Robert Fuller and his wife, Victoria, setup a conservation group to protect owl numbers
The enchanting flight of the barn owl was once a common sight in East Yorkshire. But now their frequency could be a thing of the past if the extreme weather returns, warns a wildlife artist.
Robert Fuller does more than just paint birds.
A barn owl conservationist, the artist set up the Wolds Barn Owl Group in 2006 to conserve birds and installed 137 nest boxes on farmland across East and North Yorkshire.
However, the heavy snowfall during November and December last year, which was the worst for over 100 years, has caused their numbers to drop.
Mr Fuller said the owls had struggled to survive without their natural food supply and he had found more than 20 dead birds on the Yorkshire Wolds.
Twenty four barn owls were found dead by the artist
"After this terrible weather we've had, we could've lost up to 90% of our barn owls on the Wolds and I'm certainly not going to let the last few die out.
"So I'm going to help them through; build their body weight up because if we get another really bad spell of weather, that's going to really affect them."
Barn owls weigh an average of just 12oz and can survive a maximum of two weeks without food.
They hunt grasslands to feed on mice, voles or shrews. However, heavy snowfall makes it difficult for owls to find food, leaving them to starve.
"The snow lasted for so long that birds continue to hunt but they just became ever weaker and ever more emaciated and just couldn't sustain themselves, so it's impacting on their population really heavily," explained Ian Kendall from the RSPB.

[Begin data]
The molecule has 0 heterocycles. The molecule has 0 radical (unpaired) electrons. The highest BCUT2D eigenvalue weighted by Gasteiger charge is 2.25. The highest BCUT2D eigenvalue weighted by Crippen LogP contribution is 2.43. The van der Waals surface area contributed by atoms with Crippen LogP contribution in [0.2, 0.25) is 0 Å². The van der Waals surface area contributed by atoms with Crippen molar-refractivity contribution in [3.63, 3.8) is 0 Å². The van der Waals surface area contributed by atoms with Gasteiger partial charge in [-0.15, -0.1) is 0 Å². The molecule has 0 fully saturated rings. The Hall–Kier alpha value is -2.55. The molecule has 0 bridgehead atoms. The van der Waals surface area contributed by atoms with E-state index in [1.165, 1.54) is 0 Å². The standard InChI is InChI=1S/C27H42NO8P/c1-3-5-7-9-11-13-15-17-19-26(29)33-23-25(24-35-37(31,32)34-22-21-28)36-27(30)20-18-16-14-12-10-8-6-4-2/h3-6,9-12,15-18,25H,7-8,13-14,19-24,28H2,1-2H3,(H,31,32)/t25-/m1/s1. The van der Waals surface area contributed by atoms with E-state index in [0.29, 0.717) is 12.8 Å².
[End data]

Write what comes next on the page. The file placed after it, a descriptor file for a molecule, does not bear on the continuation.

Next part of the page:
"Normally when the snow retreats you tend to see barn owls then hunting successfully again over the grassland and that's just not happening. We're not seeing barn owls now back at sites where you'd expect to see them."
Mr Fuller said his conservation project had been a success until this winter
As part of his voluntary conservation work, the artist regularly attends to some of the nest boxes, especially those situated in the five-mile radius of his home in Thixendale, filling them with dead mice and day-old chicks, which are a by-product from the poultry industry.
"Mice are actually more nutritious for them. But these [day-old chicks] are the next best thing for them to get through this bad spell of weather we've had. I put eight of them in the box and that'll certainly keep them going for the next three or four days," explained Mr Fuller.
"We don't want to stop these birds from hunting but with it being so few of them left, I feel it's very important to get the remaining ones through the winter because we need some breeding nucleus for the spring."
The heavy snowfall during the cold snap has made it difficult for Mr Fuller to reach the nest boxes and of the 30 sites he visited, has only seen four owls alive.
"It's worse than anyone can imagine really, I've got 24 dead barn owls and have only found four live owls
it's basically crisis point that I've got to not let these remaining owls die."